Theme of the Month

Dear Family,
This month we will focus on the powerful concept, self-esteem.
People with strong self-esteem regard themselves highly and feel good about who they are. In order for children, teens, and adults to thrive in school, business, and life, they must see themselves and their contributions as worthwhile.
It is so tough to see our children feeling bad about themselves. Of course, he’s a good kid! Children vary in developmental level when it comes to social growth. These differences, while normal, can often make kids feel bad about how they compare to others. It’s often this comparison that can compromise our children’s self-esteem– especially if they feel that they fall short of others.
Here are some ways to help:
(1) Find your child’s strengths: Each child has strengths. Some are easy to notice– they are prolific writers, gifted artists or amazing athletes. Other children’s strengths might be harder to uncover. Think about it. Does he have a musical gift that has yet to be unveiled? A scientific mind that can figure out complex problems? An ability to teach others or to see nature in a whole new light? Once you figure out your child’s gift, reflect it back to him. Help him see that it’s beautiful and appreciated.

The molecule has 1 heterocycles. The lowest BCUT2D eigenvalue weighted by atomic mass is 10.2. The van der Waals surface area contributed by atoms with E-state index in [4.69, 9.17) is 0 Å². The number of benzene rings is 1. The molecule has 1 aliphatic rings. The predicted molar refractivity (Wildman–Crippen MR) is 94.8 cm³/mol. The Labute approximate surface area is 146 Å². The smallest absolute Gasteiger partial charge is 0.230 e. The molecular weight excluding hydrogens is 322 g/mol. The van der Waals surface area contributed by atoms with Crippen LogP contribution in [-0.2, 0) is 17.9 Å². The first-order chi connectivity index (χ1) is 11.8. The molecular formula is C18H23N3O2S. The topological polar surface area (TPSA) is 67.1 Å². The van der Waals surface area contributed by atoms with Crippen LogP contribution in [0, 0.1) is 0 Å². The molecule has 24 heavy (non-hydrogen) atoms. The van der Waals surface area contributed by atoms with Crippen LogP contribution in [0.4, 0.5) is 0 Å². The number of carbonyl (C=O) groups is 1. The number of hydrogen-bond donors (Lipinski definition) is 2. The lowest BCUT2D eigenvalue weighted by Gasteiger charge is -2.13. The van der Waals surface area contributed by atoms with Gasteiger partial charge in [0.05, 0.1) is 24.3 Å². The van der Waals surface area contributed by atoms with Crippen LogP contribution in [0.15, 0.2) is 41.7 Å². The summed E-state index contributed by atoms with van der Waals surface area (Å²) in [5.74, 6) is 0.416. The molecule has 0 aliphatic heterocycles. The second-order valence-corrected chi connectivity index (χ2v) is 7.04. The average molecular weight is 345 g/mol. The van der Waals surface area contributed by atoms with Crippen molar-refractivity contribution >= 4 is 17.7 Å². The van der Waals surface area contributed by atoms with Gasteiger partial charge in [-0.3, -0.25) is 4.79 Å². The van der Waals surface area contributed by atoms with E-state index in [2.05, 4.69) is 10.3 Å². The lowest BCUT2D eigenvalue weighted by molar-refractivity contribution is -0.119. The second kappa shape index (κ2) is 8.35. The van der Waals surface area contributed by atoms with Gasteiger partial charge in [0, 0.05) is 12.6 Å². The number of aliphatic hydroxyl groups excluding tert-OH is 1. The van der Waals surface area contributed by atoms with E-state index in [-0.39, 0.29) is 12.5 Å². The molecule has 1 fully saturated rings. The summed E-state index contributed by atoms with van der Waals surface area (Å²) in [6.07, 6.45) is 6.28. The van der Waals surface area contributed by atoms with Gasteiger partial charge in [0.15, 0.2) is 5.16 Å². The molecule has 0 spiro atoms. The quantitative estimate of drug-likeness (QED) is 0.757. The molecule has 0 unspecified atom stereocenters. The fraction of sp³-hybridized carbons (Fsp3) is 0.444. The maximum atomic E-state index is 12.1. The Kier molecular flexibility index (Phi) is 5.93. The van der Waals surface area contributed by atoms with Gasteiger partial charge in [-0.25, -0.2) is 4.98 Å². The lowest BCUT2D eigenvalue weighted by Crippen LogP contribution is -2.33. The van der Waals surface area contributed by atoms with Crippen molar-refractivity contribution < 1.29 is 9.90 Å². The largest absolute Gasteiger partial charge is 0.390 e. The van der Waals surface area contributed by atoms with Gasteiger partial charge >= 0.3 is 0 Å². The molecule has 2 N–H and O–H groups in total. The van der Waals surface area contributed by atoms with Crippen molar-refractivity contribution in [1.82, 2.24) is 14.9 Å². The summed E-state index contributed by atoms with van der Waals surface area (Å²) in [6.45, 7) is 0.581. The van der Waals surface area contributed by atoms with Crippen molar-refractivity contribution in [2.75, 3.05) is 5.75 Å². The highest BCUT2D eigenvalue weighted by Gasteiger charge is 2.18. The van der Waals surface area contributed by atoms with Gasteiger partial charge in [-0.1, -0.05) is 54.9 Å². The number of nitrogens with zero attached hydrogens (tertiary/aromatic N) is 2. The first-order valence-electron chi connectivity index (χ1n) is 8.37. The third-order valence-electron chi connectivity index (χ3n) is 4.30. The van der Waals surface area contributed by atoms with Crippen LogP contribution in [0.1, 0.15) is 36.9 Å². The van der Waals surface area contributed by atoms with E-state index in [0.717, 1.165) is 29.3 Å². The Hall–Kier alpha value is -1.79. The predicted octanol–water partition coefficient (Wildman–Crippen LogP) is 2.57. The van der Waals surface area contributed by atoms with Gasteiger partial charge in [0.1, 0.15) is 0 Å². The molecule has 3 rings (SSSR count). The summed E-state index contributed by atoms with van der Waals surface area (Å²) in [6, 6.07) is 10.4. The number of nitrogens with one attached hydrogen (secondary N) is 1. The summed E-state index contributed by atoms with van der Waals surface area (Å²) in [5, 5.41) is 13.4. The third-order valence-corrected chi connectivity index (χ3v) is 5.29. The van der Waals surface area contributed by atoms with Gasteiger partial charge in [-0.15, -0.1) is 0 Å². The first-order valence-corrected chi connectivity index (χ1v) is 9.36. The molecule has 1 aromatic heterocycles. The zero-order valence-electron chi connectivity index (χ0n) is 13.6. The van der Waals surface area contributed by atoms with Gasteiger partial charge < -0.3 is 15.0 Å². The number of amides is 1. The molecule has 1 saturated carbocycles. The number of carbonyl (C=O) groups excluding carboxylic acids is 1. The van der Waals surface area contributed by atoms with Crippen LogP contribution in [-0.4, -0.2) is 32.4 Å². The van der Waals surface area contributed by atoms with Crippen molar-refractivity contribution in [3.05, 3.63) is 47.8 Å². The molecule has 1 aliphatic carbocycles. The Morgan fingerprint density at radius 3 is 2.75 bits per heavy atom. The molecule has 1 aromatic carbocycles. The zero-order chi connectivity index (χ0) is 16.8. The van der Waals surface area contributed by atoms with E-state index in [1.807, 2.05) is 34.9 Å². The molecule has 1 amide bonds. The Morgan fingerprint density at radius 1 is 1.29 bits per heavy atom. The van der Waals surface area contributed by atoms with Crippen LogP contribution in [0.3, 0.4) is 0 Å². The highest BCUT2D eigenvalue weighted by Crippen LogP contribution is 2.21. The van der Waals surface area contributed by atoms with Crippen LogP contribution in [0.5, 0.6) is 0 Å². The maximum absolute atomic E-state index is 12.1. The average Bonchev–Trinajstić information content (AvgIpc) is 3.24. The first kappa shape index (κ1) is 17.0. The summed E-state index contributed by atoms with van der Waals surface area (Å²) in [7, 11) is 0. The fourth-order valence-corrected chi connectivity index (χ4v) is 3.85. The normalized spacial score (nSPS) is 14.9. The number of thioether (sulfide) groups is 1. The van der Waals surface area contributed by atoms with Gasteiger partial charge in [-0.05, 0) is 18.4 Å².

(2) Help him to practice social skills: You are a “soft place to land” for your child. Ask him to tell you more about his feelings. What makes him feel that he doesn’t have a lot of friends? What does he see happening in social situations? Does he know how to “read the room” and adapt? In a recent podcast episode on How to Talk to Kids about Anything, guest, Caroline Maguire discusses how we can do some pre-planning or what she calls, “paving” before playdates to help our kids be more successful. Playdates in the home can help minimize stressors and deepen friendships– and it can give you the opportunity to goal-set, debrief, learn and improve!
(3) Drive home the successes: After a playdate, highlight what went well. Even if your child didn’t get everything right, focus on the successes. Did the playdate start well? Did your child exhibit good sharing skills? Did the pair laugh and have fun? Each time your child takes positive social risks and something goes right, bring it to light. Learning takes time and with each step towards competence, self-esteem goes up!
Here’s to your success!
Best Regards,
—Your Motivated and Dedicated Instructors


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